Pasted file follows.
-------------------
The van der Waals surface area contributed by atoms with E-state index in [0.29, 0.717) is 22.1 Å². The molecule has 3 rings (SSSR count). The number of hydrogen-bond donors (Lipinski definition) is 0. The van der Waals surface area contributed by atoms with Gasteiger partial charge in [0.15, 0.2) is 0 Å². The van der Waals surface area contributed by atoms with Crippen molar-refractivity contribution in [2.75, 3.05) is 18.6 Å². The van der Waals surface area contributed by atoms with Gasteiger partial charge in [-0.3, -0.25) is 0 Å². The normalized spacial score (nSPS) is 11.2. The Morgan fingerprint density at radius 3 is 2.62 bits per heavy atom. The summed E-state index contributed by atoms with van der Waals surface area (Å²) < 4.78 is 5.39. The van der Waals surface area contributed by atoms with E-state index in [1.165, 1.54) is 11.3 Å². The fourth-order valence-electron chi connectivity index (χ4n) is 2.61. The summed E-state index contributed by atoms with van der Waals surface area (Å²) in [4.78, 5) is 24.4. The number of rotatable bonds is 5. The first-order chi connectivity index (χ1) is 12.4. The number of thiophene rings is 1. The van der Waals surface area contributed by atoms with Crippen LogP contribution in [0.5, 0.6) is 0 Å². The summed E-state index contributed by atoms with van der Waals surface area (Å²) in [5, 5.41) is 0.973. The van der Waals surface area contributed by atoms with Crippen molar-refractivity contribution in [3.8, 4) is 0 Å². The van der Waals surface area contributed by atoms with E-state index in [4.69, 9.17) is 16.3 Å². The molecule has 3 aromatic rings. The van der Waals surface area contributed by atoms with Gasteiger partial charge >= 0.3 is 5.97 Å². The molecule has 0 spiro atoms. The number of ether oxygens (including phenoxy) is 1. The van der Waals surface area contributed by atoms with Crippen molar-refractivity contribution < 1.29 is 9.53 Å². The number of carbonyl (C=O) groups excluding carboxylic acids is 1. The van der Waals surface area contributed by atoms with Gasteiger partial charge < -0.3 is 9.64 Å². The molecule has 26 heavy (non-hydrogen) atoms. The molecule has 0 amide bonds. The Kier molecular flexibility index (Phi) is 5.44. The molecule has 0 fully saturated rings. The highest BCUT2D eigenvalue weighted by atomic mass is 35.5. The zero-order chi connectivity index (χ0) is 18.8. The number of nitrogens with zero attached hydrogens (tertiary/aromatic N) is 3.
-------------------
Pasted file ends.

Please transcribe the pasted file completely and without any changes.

The van der Waals surface area contributed by atoms with E-state index in [0.29, 0.717) is 22.1 Å². The molecule has 3 rings (SSSR count). The number of hydrogen-bond donors (Lipinski definition) is 0. The van der Waals surface area contributed by atoms with Gasteiger partial charge in [0.15, 0.2) is 0 Å². The van der Waals surface area contributed by atoms with Crippen molar-refractivity contribution in [2.75, 3.05) is 18.6 Å². The van der Waals surface area contributed by atoms with Gasteiger partial charge in [-0.3, -0.25) is 0 Å². The normalized spacial score (nSPS) is 11.2. The Morgan fingerprint density at radius 3 is 2.62 bits per heavy atom. The summed E-state index contributed by atoms with van der Waals surface area (Å²) < 4.78 is 5.39. The van der Waals surface area contributed by atoms with E-state index in [1.165, 1.54) is 11.3 Å². The fourth-order valence-electron chi connectivity index (χ4n) is 2.61. The summed E-state index contributed by atoms with van der Waals surface area (Å²) in [4.78, 5) is 24.4. The number of rotatable bonds is 5. The first-order chi connectivity index (χ1) is 12.4. The number of thiophene rings is 1. The van der Waals surface area contributed by atoms with Crippen LogP contribution in [0.5, 0.6) is 0 Å². The summed E-state index contributed by atoms with van der Waals surface area (Å²) in [5, 5.41) is 0.973. The van der Waals surface area contributed by atoms with Crippen molar-refractivity contribution in [3.8, 4) is 0 Å². The van der Waals surface area contributed by atoms with E-state index in [4.69, 9.17) is 16.3 Å². The molecule has 3 aromatic rings. The van der Waals surface area contributed by atoms with Gasteiger partial charge >= 0.3 is 5.97 Å². The molecule has 0 spiro atoms. The number of ether oxygens (including phenoxy) is 1. The van der Waals surface area contributed by atoms with Crippen molar-refractivity contribution < 1.29 is 9.53 Å². The number of carbonyl (C=O) groups excluding carboxylic acids is 1. The van der Waals surface area contributed by atoms with Gasteiger partial charge < -0.3 is 9.64 Å². The molecule has 26 heavy (non-hydrogen) atoms. The molecule has 0 amide bonds. The Kier molecular flexibility index (Phi) is 5.44. The molecule has 0 fully saturated rings. The highest BCUT2D eigenvalue weighted by atomic mass is 35.5. The zero-order chi connectivity index (χ0) is 18.8. The number of nitrogens with zero attached hydrogens (tertiary/aromatic N) is 3.